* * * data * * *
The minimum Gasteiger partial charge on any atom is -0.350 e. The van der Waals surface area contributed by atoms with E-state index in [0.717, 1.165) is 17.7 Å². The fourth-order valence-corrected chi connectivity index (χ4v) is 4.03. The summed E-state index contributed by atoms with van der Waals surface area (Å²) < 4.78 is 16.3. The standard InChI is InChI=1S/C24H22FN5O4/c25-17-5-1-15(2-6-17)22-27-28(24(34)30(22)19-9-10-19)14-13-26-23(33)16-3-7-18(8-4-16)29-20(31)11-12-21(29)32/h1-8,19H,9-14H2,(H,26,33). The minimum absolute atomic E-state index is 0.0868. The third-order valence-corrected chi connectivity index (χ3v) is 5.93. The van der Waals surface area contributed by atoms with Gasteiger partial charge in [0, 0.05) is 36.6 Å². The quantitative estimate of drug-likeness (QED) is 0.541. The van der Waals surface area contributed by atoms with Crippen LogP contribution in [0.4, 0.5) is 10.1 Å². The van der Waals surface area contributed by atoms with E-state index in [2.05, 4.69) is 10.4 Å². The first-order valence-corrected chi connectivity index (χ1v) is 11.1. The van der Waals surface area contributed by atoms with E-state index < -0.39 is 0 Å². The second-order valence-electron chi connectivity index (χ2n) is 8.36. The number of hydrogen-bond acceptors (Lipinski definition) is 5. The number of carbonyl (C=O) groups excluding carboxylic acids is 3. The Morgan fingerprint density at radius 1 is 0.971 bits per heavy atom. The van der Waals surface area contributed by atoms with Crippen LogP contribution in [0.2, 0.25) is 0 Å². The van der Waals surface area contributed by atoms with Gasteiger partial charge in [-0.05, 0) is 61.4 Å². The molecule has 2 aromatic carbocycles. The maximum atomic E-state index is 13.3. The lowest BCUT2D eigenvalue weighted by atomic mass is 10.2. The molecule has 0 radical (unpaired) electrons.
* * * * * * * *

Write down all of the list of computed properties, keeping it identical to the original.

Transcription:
The minimum Gasteiger partial charge on any atom is -0.350 e. The van der Waals surface area contributed by atoms with E-state index in [0.717, 1.165) is 17.7 Å². The fourth-order valence-corrected chi connectivity index (χ4v) is 4.03. The summed E-state index contributed by atoms with van der Waals surface area (Å²) < 4.78 is 16.3. The standard InChI is InChI=1S/C24H22FN5O4/c25-17-5-1-15(2-6-17)22-27-28(24(34)30(22)19-9-10-19)14-13-26-23(33)16-3-7-18(8-4-16)29-20(31)11-12-21(29)32/h1-8,19H,9-14H2,(H,26,33). The minimum absolute atomic E-state index is 0.0868. The third-order valence-corrected chi connectivity index (χ3v) is 5.93. The van der Waals surface area contributed by atoms with Gasteiger partial charge in [0, 0.05) is 36.6 Å². The quantitative estimate of drug-likeness (QED) is 0.541. The van der Waals surface area contributed by atoms with Crippen LogP contribution in [0.4, 0.5) is 10.1 Å². The van der Waals surface area contributed by atoms with E-state index in [2.05, 4.69) is 10.4 Å². The first-order valence-corrected chi connectivity index (χ1v) is 11.1. The van der Waals surface area contributed by atoms with E-state index < -0.39 is 0 Å². The second-order valence-electron chi connectivity index (χ2n) is 8.36. The number of hydrogen-bond acceptors (Lipinski definition) is 5. The number of carbonyl (C=O) groups excluding carboxylic acids is 3. The Morgan fingerprint density at radius 1 is 0.971 bits per heavy atom. The van der Waals surface area contributed by atoms with Crippen LogP contribution in [0.2, 0.25) is 0 Å². The van der Waals surface area contributed by atoms with Gasteiger partial charge in [-0.05, 0) is 61.4 Å². The molecule has 2 aromatic carbocycles. The maximum atomic E-state index is 13.3. The lowest BCUT2D eigenvalue weighted by atomic mass is 10.2. The molecule has 0 radical (unpaired) electrons.